So this is where we begin. The mission must be one that brings people to salvation. This should always be the first criteria and one which the Church in America should never lost sight. While those three examples may have a differing environment around them, a different history and even a different context, the simple fact is that they all where together because they knew (however intrensic and unspoken) that their souls depended upon it. A gathering of people who seek their salvation is tuly what ecclesia (Greek for ‘to come togther”) is about.

But there is another dimension to this gathering. Protopresbyter Alexander Schmemann, another of our great modern teachers, wrote, “Mission is one of those words much used and much abused today in America….On the one hand every Christian is called to be a missionary. Every Christian is sent….My being a missionary can be understood in a threefold way. In the first place I am sent to myself….In the second place I am sent to others…And finally, I am sent a s a missionary to the world….It is indeed the eternal problem for each Christian individually and for every Christian generation to find their modality of mission- the way God wants them to fulfill their missionary calling.”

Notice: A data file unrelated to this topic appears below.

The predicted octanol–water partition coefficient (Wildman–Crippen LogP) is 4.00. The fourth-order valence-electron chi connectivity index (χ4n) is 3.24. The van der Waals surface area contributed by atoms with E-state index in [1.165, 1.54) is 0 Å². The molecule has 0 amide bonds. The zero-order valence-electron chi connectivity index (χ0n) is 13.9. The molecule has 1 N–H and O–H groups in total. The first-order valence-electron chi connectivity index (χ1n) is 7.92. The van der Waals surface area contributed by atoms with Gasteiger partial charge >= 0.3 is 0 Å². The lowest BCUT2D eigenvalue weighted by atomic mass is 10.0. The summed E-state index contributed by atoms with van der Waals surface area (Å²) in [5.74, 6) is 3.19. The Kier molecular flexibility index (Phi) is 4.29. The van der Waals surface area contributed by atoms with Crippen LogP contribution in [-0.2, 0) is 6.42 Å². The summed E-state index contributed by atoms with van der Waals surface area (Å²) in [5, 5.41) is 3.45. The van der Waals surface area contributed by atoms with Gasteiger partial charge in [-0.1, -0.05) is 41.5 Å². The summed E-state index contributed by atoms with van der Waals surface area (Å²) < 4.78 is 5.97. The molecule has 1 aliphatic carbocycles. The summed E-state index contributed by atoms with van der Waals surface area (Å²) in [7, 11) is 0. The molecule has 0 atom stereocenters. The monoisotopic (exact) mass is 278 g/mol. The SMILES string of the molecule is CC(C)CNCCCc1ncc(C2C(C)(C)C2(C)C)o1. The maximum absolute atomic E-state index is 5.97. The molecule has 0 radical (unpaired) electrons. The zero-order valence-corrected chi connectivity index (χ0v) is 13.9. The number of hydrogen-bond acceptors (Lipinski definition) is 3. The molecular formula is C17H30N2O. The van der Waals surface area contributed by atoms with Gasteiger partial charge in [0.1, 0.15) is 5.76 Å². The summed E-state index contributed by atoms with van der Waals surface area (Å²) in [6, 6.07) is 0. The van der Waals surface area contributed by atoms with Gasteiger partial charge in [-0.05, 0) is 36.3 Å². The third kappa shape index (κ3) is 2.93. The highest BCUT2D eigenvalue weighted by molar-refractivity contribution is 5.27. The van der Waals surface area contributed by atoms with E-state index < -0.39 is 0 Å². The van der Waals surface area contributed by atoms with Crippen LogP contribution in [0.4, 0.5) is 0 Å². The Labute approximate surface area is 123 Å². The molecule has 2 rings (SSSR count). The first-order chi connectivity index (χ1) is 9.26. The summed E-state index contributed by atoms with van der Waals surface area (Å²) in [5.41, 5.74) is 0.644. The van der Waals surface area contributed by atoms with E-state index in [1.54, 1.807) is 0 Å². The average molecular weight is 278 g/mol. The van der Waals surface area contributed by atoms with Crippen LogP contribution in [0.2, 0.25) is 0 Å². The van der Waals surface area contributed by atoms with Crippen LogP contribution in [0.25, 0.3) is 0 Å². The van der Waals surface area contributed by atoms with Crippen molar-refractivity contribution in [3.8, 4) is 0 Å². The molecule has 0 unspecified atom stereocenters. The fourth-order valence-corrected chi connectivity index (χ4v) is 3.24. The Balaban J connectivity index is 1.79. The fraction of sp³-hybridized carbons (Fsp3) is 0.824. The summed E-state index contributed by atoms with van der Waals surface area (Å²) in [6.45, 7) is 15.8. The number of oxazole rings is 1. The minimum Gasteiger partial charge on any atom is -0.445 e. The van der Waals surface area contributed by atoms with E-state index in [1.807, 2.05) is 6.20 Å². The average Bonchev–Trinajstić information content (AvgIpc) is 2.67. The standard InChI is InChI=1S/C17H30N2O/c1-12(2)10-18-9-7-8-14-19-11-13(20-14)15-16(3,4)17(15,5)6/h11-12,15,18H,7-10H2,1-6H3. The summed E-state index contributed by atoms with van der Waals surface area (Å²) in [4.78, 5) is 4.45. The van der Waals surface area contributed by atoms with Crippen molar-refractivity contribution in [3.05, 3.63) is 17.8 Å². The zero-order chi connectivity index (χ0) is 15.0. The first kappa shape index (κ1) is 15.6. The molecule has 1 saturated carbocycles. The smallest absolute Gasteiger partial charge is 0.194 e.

So again, we are all called to be missionaries and all churches are missionary by our very nature. As Fr. Alexander states, a mission is not only to oneself (though firstly), it is also to be sent to others and the world. A mission cannot be a mission when it is “hidden”. It cannot reach out and engage. But how this engagement happens is critical. To be a missionary is not simply to be “good samartin” (though this examplifies the love that all Christain should exhibit) not is it to be on a box in the corner of street quoting verses. But rather it is to system so to speak. In all three examples, a system was followed, the Church was established. Not just a community but a Church. And a Church implies all that comes through it and from it. A mission reaches outward through the Church.